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PPI refunds 'provide boost for UK GDP'

by LLB Editor
7th Aug 12 4:24 pm

Research has suggested refunds of mis-sold payment protection insurance are doing more to boost the UK economy than government initiatives to stimulate growth.

Bank and government figures show refunds have totalled almost £9bn so far as customers seek compensation over the alleged mis-selling of insurance policies for loans, mortgages and credit cards.

The scandal has left the financial sector reeling, but the refunds have provided a bigger boost to the economy than government schemes designed to generate growth, according to the research.

Banks could be left with a total bill of more than £10bn to deal with PPI claims, analysts believe. Barclays has set aside £1bn to cover claims, while HSBC (£1.1bn), RBS (£1.3bn) and Lloyds Banking Group (£4.275bn) have also put funds aside for the claims.

The refunds have had the same impact a tax cut would have, economists believe, as Britons use the money they have been handed back to pay for holidays and home improvements, providing a much-needed boost to the British economy.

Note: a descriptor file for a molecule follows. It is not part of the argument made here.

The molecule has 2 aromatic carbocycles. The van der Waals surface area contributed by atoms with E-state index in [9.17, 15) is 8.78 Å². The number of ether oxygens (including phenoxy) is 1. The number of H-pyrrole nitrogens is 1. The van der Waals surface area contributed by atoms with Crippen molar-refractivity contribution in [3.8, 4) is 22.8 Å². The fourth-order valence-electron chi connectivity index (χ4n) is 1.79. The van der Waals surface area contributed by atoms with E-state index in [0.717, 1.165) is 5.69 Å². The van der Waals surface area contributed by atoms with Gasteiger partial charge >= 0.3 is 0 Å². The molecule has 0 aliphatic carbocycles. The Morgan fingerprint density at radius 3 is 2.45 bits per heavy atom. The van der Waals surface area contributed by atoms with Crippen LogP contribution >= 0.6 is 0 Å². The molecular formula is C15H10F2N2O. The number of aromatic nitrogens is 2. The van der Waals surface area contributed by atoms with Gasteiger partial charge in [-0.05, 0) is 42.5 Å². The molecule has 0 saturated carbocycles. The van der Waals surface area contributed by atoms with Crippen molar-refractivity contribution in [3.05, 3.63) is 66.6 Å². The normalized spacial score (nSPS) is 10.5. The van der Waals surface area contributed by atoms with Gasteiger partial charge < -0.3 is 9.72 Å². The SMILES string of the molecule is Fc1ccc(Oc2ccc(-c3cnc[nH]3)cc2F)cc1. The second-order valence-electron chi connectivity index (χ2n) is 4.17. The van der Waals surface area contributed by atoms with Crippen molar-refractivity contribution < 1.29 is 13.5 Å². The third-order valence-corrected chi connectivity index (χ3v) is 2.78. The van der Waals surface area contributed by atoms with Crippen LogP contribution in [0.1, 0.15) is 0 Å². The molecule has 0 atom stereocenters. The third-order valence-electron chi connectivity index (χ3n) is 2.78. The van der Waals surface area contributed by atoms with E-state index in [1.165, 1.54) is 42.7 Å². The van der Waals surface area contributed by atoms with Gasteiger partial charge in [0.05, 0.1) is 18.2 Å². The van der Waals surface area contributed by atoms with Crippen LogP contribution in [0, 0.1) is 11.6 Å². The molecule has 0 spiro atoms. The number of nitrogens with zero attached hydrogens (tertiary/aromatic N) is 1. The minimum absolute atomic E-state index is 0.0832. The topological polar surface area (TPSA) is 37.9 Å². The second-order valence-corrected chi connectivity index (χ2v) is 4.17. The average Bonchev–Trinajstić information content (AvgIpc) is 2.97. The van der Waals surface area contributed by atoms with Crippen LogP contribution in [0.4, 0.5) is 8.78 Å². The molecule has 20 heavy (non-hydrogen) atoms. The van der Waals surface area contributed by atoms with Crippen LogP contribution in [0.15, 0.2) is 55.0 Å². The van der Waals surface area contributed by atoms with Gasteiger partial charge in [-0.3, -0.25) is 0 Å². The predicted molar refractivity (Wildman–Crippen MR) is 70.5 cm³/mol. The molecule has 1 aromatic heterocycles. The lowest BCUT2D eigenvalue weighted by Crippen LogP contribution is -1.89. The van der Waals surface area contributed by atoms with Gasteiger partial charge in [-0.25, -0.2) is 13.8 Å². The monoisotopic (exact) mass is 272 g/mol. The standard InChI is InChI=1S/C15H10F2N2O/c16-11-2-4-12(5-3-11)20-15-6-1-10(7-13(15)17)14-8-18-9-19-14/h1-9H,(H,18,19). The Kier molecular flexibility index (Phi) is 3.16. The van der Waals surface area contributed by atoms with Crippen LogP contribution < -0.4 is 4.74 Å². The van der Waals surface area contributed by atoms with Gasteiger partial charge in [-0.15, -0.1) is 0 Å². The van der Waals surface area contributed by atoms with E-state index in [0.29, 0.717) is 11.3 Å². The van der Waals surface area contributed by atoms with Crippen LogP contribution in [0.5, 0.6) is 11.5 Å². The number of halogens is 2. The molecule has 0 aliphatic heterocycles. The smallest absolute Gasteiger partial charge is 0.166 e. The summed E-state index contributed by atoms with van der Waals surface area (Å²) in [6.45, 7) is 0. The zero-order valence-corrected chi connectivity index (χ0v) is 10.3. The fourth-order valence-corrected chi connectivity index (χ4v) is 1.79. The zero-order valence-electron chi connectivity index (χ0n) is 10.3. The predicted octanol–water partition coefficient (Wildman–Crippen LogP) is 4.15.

National Institute for Economic and Social Research (Niesr) senior research fellow Simon Kirby said the “worst case scenario” of total payouts reaching £15bn could lead to a 0.7% boost to UK GDP.

He said: “PPI payments are a boost to household finances which are broadly the same as having a temporary tax cut.”

NIESR director Jonathan Portes said the impact of PPI windfalls was much greater at a time when consumers are struggling for cash.

He said: “From an economic point of view, the timing of these payouts is quite good. This is a good time for the money to be flowing into the economy.”

The Office for Budget Responsibility (OBR) increased its expectations for income growth over the next two years by 0.5% in March, adding this was “mainly due to the effects of payment protection insurance (PPI) fee repayments”.

The OBR said: “It seems likely that the majority of these repayments will be made in 2012 and will provide some short-term support to household consumption growth.”

But the OBR did not revise its predictions upwards in light of government schemes.

The UK economy shrank by 0.7% in the second quarter of the year, according to the Office for National Statistics. It was the third consecutive quarter of contraction and left Britain in its longest double-dip recession for more than half a century.

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